In the lone open House district in Indiana, Secretary of State Todd Rokita rode public support for his requirement of a photo I.D, to victory over 12 opponents. Rokita won the Republican nomination in the 4th District, where fellow GOPer Steve Buyer is stepping down after 18 years. Rokita, whose photo ID bill was upheld by the Supreme Court, defeated two opponents with more than half the vote. In a district that last sent a Democrat to Washington in 1990, Rokita appears a sure winner in November over 2008 Democratic nominee David Sanders.
His victory caused particular joy in this office, where Rokita was a HUMAN EVENTS intern in 1992.
Return of the Jedi: Portman, Kasich Favored in Ohio
There were no surprises in the major primaries in Ohio. Two nationally known former congressmen who are strong advocates of major budget cuts, won the Republican nominations for governor and senator. Former ten-term Rep. and House Budget Committee Chairman John Kasich roared back into politics by winning the nomination to oppose Democratic Gov. Ted Strickland.
With GOP Sen. George Voinovich retiring after 12 years, GOPers settled on former Rep. and Office of Management and Budget Director Rob Portman as their Senate standard bearer. In contrast, Democrats went through a grueling primary, with state Atty. Gen. Lee Fisher defeating Secretary of State Jennifer Bruner by a margin of 3-to-2.
At a point when more than 329,000 jobs have left the Buckeye State in the last two years and unemployment is at 10.1%, Kasich has called for a bold plan of abolishing the state estate tax (now 7% on estates of $350,000 and above), phasing out the state income tax, and overhauling the entire system of regulation. A just-completed Rasmussen Poll showed Kasich leading Strickland by a margin of 46% to 45% statewide. The same survey showed Portman defeating Fisher by 43% to 38%.
As tight as the races seem, it is significant that the two leading GOP contenders are both candidates who have been out of office for a number of years and both are running ahead of seasoned politicians. This could well be considered evidence that the Buckeye State and its 20 electoral votes might be moving back to the Republican column in 2012.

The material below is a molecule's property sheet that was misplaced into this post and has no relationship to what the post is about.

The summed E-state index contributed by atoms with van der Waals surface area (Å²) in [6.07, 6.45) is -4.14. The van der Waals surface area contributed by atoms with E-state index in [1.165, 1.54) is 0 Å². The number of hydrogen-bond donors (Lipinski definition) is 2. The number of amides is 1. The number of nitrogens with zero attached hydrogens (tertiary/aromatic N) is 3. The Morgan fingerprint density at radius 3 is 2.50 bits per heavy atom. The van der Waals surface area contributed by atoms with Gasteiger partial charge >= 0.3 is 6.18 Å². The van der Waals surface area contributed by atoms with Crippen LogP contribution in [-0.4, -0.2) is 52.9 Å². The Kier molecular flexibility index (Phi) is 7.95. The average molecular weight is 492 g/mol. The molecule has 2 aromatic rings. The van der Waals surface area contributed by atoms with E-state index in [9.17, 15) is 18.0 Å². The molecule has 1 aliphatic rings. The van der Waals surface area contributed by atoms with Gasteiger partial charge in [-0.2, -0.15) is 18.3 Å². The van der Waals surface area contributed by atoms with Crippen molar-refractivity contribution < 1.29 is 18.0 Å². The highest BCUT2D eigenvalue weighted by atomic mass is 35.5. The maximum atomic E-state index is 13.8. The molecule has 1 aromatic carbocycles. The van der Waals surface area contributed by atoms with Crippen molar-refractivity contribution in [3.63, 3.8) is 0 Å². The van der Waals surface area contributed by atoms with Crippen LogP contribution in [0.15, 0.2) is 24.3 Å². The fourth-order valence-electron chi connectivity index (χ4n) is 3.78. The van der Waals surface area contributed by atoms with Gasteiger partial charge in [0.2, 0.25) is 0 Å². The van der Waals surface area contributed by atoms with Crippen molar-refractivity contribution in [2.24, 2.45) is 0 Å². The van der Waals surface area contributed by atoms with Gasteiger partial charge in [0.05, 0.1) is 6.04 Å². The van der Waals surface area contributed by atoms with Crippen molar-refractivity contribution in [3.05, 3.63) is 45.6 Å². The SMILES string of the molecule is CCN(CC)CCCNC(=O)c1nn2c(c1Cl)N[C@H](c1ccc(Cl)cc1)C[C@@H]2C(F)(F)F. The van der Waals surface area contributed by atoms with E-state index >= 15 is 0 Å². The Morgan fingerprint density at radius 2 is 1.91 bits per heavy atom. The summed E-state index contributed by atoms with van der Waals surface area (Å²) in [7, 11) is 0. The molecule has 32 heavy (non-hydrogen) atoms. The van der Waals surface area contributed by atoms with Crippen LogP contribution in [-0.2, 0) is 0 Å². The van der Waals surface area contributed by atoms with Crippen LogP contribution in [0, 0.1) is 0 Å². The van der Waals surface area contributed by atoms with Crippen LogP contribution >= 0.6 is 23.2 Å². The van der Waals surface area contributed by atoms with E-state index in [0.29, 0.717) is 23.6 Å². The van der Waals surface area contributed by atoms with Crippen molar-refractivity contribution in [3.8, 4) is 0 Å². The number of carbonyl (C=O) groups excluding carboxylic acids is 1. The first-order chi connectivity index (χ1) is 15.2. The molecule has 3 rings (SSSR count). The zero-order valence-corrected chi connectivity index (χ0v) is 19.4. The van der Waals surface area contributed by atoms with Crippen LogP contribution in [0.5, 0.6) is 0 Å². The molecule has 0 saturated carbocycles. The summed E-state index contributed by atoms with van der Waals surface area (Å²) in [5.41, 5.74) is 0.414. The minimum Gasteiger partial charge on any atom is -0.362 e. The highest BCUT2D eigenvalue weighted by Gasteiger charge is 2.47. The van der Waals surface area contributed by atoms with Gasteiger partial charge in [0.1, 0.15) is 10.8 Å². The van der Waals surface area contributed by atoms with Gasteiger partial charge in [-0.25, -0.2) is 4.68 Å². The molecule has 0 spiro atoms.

Lots of House Opportunities for GOP in House Races (and Traficant Too?!!!)
In an address to the Pennsylvania Leadership Council April 16, Fox commentator Dick Morris predicted Republicans would gain seven of the 39 seats they need to recapture control of the House from Pennsylvania. A careful look at the House races in Indiana after last night’s primary (see above story) portends a possible net gain of three seats for the GOP.
And in Ohio, five Democratic incumbents are all major targets. In the Cincinnati-based 1st and 15th Districts, freshman Reps. Steve Driehaus and Mary Jo Kilroy will be in rematches with the Republicans they respectively edged out in ’08: former Rep. (1994-2008) and onetime Clinton impeachment manager Steve Chabot and former state legislator Steve Stivers (whose “squeaker” with Kilroy was one of the last House races in the nation to be decided in ’08).
Three other Democrats facing determined opposition are Reps. Charlie Wilson (up against decorated U.S. Air Force veteran Bill Johnson), John Boccieri (facing former Wadsworth Mayor Jim Renacci), and Zach Space (whose GOP opponent is a State Sen. Robert Gibbs-“the right Robert Gibbs,” as supporters call him to distinguish the candidate from the White House press secretary of the same name).
And-hold onto your hats-in the 17th District (Youngstown), Jim Traficant is back. Expelled from Congress after his conviction on several charges of corruption and arriving home last year to a hero’s welcome after serving a seven-year prison term, the 68-year-old former congressman with the “bouffant” hairdo and signature “Beam me up!” line in House speeches filed as an independent for Congress yesterday. Traficant, whose causes have ranged from a years-long war with the IRS to his attempts to save alleged Nazi war criminal John Demanjuk from deportation, said he has been ready for a political comeback since leaving prison.
North Carolina: Burr in the Saddle
After months of polls showing him on political thin ice, Republican Sen. Richard Burr had something to smile about on Tuesday. Since neither of the two leading Democrats vying for nomination to oppose the freshman conservative got 40% of the vote, Secretary of State Elaine Marshall and former state legislator Cal Cunningham were forced into a run-off next month.
Whether he faces Marshall or Cunningham, Burr will be able to present a striking contrast. Both the Democrats support the Obama-backed healthcare bill, federal stimulus packages, and the labor-backed card-check proposal.
In the most closely-watched Republican House primary in North Carolina, businessman and political newcomer Tim D’Annunzio will face former TV newscaster Harold Johnson in a runoff. With neither getting the 40% required to secure nomination, the two will continue their battle for nomination in the 8th District against freshman Democratic Rep. Larry Kissell.
D’Annunzio, who used $1 million of his own money to finance a campaign, ran on a platform that called for abolishing the Department of the Treasury and the Departments of Education and Energy.
Kissell, who broke with Democratic leaders in the House by opposing cap and trade and health care legislation, faced a primary from the left. He won by a margin of 2-to-1.